Modern teens who lack coming of age rituals may turn to illicit drug use as a way to assert independence.

Modern teens who lack coming of age rituals may turn to illicit drug use as a way to assert independence. Image Source: user Joshua Ness

If you’ve ever brought up psychedelics in a social setting, you know they can be a polarizing topic. People often think of them as illicit drugs, so psychedelics can be especially controversial if you’re talking about them in terms of how they might benefit adolescents. Despite pretty widespread use among young people in other cultures, the stigma that surrounds psychedelics in Western culture can make it hard for researchers and advocates to recommend their use in therapeutic settings for teens.

Nonetheless, though it brings up questions about consent in psychedelic research, psychedelic therapy shows potential to benefit teens because it gives them a safe setting in which to explore the therapeutic benefits of psychedelics. By looking at current trends and policies, examining adolescent psychedelic use in other cultures, and considering the potential of psychedelics to impact the developing brain, we can deepen the conversation about whether or not the benefits of psychedelic use in adolescents outweigh the potential hazards.

Mental Health Consent by Adolescents

Due to the history of psychedelic research, many people are hesitant to include teens in current research. Take a look back to the 1950’s and 1960’s where a lack of informed consent in military-supported research substantially harmed some patients, and research involving autistic schizophrenic children was described as “fragmentary and suffering gross shortcomings.” While some studies yielded positive results, the lack of informed consent and strict regulations contributed to public distrust of psychedelic research that is still affecting the way we approach this subject today.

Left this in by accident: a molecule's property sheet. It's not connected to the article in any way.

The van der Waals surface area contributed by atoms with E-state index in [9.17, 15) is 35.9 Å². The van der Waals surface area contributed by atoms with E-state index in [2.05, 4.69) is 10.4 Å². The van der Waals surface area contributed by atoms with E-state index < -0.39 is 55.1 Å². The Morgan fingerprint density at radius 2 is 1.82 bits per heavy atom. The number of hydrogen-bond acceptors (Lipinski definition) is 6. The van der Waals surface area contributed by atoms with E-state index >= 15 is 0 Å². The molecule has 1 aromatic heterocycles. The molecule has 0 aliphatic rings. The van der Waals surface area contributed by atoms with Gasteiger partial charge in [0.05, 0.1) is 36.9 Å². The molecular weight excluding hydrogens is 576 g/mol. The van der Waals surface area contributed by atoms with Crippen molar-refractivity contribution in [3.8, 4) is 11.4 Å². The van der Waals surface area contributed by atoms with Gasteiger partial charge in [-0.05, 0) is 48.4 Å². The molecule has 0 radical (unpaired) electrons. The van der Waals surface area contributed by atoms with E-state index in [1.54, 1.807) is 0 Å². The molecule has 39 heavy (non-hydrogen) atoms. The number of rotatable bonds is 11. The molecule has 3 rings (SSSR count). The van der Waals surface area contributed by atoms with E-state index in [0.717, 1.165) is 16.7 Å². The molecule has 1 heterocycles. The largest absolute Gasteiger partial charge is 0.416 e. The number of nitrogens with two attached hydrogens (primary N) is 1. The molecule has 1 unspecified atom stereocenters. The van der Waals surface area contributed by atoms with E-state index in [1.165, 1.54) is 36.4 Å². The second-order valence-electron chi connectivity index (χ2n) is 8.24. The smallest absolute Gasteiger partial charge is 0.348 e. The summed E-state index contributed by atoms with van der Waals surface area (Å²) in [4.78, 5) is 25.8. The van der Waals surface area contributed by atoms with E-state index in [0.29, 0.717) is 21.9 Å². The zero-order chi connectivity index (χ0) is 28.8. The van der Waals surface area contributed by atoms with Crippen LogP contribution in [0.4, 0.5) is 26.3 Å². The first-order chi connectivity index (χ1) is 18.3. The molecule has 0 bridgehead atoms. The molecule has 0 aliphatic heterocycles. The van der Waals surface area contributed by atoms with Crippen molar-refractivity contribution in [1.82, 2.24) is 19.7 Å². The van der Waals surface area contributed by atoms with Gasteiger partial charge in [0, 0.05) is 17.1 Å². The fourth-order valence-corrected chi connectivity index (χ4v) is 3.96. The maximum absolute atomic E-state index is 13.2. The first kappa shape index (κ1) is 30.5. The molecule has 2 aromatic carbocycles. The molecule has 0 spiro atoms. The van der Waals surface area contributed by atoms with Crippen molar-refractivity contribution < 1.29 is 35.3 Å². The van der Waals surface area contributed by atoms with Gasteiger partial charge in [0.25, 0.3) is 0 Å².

Since the 1990’s, psychedelic research has enjoyed a renaissance, but the question of whether teens can give informed consent regarding the use of psychedelics in their treatments is still debated. Current policy regarding consent leans towards giving teens the ability to decide for themselves.

Most states recognize that teens can provide consent regarding sexual health, substance abuse treatment, and mental health (the category in which psychedelic therapy would fall). Many believe teens would be unwilling to seek out or undergo certain types of treatment if they are forced to involve their parents, especially in situations where the parent contributes to the trauma or stress the teen is suffering from. This makes it important for researchers and policymakers to recognize that teens can, in fact, give consent to participate in psychedelic research and therapy which may benefit them.

Cultural Perspectives on Adolescent Psychedelic Use

To understand how psychedelic therapy may help Western teens, it is helpful to consider psychedelic usage in non-Western cultures. In many of these cultures, psychedelic use begins at a young age. Substances such as ayahuasca are used throughout pregnancy and childbirth, peyote and psychedelic mushrooms are used in religious ceremonies and cultural education, and marijuana and Datura are used in coming-of-age ceremonies. These cultures believe these substances are an integral aspect of raising responsible, aware adults. They also provide a coming-of-age rite for many adolescents that allows them to clearly transition to adulthood.